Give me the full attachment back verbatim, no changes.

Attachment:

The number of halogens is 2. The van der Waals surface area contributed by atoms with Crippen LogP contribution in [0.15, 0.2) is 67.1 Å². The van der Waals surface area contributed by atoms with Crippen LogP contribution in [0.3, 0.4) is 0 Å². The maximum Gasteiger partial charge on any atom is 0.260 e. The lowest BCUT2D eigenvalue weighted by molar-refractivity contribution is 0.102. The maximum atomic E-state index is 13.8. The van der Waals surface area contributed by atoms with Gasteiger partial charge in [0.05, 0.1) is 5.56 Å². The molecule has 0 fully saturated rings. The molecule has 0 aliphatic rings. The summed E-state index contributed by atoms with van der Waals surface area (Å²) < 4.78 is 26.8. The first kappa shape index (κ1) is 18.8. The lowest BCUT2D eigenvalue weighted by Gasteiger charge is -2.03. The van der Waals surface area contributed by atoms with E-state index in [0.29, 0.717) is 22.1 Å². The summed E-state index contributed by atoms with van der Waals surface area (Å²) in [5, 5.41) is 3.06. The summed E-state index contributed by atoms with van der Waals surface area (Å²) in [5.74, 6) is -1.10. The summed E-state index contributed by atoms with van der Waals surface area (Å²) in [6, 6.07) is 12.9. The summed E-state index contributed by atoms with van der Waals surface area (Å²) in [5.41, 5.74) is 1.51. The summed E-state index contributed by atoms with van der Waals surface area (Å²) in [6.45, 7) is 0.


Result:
The number of halogens is 2. The van der Waals surface area contributed by atoms with Crippen LogP contribution in [0.15, 0.2) is 67.1 Å². The van der Waals surface area contributed by atoms with Crippen LogP contribution in [0.3, 0.4) is 0 Å². The maximum Gasteiger partial charge on any atom is 0.260 e. The lowest BCUT2D eigenvalue weighted by molar-refractivity contribution is 0.102. The maximum atomic E-state index is 13.8. The van der Waals surface area contributed by atoms with Gasteiger partial charge in [0.05, 0.1) is 5.56 Å². The molecule has 0 fully saturated rings. The molecule has 0 aliphatic rings. The summed E-state index contributed by atoms with van der Waals surface area (Å²) < 4.78 is 26.8. The first kappa shape index (κ1) is 18.8. The lowest BCUT2D eigenvalue weighted by Gasteiger charge is -2.03. The van der Waals surface area contributed by atoms with E-state index in [0.29, 0.717) is 22.1 Å². The summed E-state index contributed by atoms with van der Waals surface area (Å²) in [5, 5.41) is 3.06. The summed E-state index contributed by atoms with van der Waals surface area (Å²) in [5.74, 6) is -1.10. The summed E-state index contributed by atoms with van der Waals surface area (Å²) in [6, 6.07) is 12.9. The summed E-state index contributed by atoms with van der Waals surface area (Å²) in [5.41, 5.74) is 1.51. The summed E-state index contributed by atoms with van der Waals surface area (Å²) in [6.45, 7) is 0.